Today’s Morning Buzz is by Shane Stone, sr. management to Scottsdale’s City Manager
Connect with him on Twitter and LinkedIn
What I’m Listening to: John Summit stole the end of summer for me
What I’m Reading: “The WEIRDest People in the World” by Joseph Henrich
What I’m Watching: 4 Blocks on Prime Video
Although some may think it is the motto of my generation, the phrase “work-life balance” has always struck me wrong. First of all, why do I always hear it in the order of work then life? Much worse, it’s too often framed around a negative outlook on work and results in only reducing the burden of work. Work-life balance, in its current form, promises fulfillment and joy but can easily deliver neither if we only do a simple accounting of the hours we spend connected or disconnected to our professional life.
Why should we find balance in the first place? Because most of us want a meaningful multi-faceted existence, and that means balancing multiple identities. I want to be a good husband and a well-cultured fun guy, but I also want to be a difference maker that improves communities through the magical thing that is local government! If I have imbalance, I may start to overstate one of those two identities within my own head and lose touch with the other identity that I need for well-rounded personal fulfillment.
Important Note: The ideas in this Morning Buzz are contingent upon you valuing the work that you do. Otherwise, your work is not going to be fulfilling and I hope that you will take some steps to find something more meaningful to you. I will continue assuming you value your professional contribution to the world, because as local government professionals I really hope that is the case!
When we talk about balance, naturally weightiness enters the discussion. Our time spent and our experiences, inside and outside of work, have different intensities and for this discussion that is the weight that we should be trying to balance. Please note that work-life balance is about the significance of the experience – not the positivity – more on that to come. Significant experiences can be positive or negative, but neither our work nor our life outside of that work should be so intense that we lose touch with the other part of our existence.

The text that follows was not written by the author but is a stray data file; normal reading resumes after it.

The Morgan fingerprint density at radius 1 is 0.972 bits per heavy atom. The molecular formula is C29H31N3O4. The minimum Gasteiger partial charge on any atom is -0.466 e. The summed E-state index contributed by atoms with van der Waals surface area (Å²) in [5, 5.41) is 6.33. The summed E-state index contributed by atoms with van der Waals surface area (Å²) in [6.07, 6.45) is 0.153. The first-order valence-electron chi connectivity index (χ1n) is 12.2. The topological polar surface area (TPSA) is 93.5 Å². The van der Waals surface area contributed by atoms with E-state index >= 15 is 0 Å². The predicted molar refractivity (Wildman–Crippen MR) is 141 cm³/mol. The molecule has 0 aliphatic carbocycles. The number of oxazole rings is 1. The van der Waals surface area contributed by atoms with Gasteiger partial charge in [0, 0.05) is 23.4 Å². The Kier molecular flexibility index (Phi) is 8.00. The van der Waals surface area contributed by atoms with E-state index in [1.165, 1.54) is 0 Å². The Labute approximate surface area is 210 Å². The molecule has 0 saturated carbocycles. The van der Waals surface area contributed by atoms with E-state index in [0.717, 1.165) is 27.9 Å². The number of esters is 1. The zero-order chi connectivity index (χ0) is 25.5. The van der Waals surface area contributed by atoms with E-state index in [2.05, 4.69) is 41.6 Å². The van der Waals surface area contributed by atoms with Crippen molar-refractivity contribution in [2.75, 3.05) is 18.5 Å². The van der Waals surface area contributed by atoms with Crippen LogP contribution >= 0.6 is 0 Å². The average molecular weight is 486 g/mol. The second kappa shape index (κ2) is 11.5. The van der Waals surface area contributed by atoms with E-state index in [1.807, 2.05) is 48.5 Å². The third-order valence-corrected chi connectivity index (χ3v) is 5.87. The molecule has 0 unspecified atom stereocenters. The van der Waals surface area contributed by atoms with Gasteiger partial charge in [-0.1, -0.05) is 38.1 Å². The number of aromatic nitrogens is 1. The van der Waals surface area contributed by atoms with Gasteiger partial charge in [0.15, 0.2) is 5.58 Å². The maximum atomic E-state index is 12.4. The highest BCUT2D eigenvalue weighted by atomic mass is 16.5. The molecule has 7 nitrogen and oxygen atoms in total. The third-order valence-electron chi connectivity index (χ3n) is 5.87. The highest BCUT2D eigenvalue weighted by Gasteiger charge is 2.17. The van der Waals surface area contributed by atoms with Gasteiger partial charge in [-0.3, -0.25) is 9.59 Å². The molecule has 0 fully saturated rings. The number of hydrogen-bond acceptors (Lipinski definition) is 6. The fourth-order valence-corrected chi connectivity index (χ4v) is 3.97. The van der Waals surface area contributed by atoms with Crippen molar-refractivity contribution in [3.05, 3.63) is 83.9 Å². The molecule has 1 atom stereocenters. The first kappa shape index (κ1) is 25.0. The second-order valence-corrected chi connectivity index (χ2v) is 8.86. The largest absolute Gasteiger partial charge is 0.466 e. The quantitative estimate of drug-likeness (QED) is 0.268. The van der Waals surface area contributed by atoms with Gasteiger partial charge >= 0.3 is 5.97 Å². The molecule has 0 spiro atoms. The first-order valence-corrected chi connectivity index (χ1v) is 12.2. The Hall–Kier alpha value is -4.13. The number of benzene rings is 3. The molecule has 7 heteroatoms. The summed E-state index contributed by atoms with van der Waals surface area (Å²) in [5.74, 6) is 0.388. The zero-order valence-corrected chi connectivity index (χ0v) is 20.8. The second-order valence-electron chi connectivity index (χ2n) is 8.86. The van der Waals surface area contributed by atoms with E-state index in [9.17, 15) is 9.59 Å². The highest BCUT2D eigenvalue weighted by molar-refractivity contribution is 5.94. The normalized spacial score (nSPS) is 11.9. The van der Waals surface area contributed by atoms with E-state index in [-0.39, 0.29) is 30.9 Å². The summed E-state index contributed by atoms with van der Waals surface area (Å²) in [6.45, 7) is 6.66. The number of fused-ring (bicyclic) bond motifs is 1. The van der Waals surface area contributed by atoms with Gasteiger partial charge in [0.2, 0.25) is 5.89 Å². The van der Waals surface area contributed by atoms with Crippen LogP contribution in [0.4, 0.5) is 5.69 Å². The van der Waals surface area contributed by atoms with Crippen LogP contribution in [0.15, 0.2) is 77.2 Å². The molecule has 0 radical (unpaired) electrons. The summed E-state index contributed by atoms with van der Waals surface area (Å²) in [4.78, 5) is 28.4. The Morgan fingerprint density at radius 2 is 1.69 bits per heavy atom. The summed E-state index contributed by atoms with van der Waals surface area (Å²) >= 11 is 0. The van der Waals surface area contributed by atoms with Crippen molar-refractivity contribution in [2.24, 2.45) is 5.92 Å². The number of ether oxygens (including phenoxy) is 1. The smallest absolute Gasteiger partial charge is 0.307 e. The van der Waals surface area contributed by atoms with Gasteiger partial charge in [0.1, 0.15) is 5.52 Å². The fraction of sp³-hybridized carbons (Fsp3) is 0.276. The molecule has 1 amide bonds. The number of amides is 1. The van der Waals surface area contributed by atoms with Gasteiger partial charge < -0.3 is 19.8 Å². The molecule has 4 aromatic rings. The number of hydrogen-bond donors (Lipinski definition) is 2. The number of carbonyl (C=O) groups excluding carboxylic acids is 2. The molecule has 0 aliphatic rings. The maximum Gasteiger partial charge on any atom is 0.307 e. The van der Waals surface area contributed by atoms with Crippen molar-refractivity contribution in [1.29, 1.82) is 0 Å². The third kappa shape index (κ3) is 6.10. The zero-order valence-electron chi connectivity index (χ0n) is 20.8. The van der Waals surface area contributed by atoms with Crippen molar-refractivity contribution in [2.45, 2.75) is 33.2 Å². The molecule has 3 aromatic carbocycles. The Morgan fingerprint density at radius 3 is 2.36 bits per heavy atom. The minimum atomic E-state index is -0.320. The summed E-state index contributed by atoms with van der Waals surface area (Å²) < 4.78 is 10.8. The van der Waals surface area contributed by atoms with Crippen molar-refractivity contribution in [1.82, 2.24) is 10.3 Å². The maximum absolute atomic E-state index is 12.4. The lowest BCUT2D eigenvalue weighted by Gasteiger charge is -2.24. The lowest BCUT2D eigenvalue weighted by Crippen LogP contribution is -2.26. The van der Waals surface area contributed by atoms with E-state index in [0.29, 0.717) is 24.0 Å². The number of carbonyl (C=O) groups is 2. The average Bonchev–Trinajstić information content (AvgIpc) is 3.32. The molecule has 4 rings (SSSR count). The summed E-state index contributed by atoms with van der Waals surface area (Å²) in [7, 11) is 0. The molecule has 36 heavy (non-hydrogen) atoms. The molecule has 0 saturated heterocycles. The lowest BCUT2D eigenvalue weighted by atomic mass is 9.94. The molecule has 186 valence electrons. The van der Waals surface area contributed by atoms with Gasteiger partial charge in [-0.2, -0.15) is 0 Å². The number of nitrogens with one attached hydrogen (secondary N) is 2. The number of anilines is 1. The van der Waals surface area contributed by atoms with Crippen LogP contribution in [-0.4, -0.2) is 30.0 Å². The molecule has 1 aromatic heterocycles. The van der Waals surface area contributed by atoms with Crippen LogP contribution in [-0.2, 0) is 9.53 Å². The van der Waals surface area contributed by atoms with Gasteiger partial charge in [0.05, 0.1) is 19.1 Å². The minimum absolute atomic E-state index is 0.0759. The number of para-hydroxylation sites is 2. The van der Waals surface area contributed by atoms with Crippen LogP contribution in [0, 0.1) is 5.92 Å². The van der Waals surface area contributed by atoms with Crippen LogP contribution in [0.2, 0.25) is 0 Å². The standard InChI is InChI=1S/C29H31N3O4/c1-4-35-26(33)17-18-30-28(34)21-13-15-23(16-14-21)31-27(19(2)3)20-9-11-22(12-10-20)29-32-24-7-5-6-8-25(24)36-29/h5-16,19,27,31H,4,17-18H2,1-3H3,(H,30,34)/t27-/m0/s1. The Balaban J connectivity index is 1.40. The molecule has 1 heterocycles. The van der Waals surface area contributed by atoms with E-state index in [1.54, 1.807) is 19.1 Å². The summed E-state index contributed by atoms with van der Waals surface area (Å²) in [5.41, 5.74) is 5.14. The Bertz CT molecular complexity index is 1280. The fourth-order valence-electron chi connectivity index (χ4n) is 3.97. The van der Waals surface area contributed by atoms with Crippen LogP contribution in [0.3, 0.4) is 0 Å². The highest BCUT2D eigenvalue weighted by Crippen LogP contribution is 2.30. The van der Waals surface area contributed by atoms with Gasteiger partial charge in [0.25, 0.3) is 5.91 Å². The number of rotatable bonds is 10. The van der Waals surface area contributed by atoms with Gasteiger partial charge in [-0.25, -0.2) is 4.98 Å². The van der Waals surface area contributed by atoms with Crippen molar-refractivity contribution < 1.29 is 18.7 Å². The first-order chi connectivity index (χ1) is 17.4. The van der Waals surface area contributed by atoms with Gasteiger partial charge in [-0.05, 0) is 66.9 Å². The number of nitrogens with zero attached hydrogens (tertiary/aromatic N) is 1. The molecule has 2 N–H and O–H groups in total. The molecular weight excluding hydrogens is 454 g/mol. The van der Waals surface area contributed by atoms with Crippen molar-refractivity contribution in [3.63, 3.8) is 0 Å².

We can classify the things we do by their positivity and intensity, like this…
The shape of the chart is intentional, significant experiences can be very positive or negative, but the less significant things we do (the gray area above) cannot alone fully deliver joy or despair. This graphic depicts two pivotal characteristics of our actions: joy which can be found in the green area, and meaning found in the vibrant colors of the right side. Ultimately both of these things can and should be achieved in both life and work, as evidenced by the very limited examples provided, and that should alter our approach to life-work balance.
The experiences on the right of the graphic are meaningful, they make a difference to me or the people and community around me. The negative ones in the red area may not make me happy, but there is an easy to identify purpose in me doing these things. When I constructively do these things, they will build a better world around me giving my actions purpose.
We all want to be happy and to have good days. If I am in the top of the graphic, then I am going to be joyful. We should recognize the importance and value of that, being joyful is absolutely a personal positive, but it also helps you be in a good state of mind for the more intense and meaningful experiences.
Some hours of work “weigh” more than some hours of life, and others weigh less. The point being, playing Candy Crush for twelve hours a day is not going to balance out even a twenty-hour work week if your job is always intense. With this sort of imbalance of significance, you don’t have an identity outside of work, even if that is where you spend most of your time you will merely be the work that you do. If you want to be more than one thing in life, you have to balance those identities and have some equality in the significance of each. Time is part of the equation, but so is significance.
This reframe is needed because the traditional “work-life balance” assumes an inherent negative of work. Being in local government, we do purposeful work and much of it can be enjoyable, giving us the luxury of personal fulfillment while we make a living. To take full advantage of this there are a few things to keep in mind.
- Do Something Significant Outside of Work – If you are reading this you are invested in your work, and almost certainly doing significant things there. When you aren’t at work, live a full life of personal meaning to balance that out.
- Positively Intense Experiences are Great – Anytime you have an opportunity to be in the top-right quadrant (the green pasture) be there. Conversely, avoid the negative and insignificant experiences to the best of your ability, they are a waste of your precious time.
- Not Everything is Joyful or Meaningful – While the green pasture is where you want to live sometimes you need a rest, and sometimes you have to get through rough times. Joyful but insignificant moments will bring the recovery that you need, and powering through challenging times is an inevitable truth of life, just take care of yourself.
- Remember the Value of Your Work – Do work that you see meaning in and reject the idea that time spent at work is not valuable to you. This is not my way of saying that you should stay at the office past dark every night, remember its about balance, but walk into work every day knowing that you are about to make a difference and let the prophecy self-fulfill!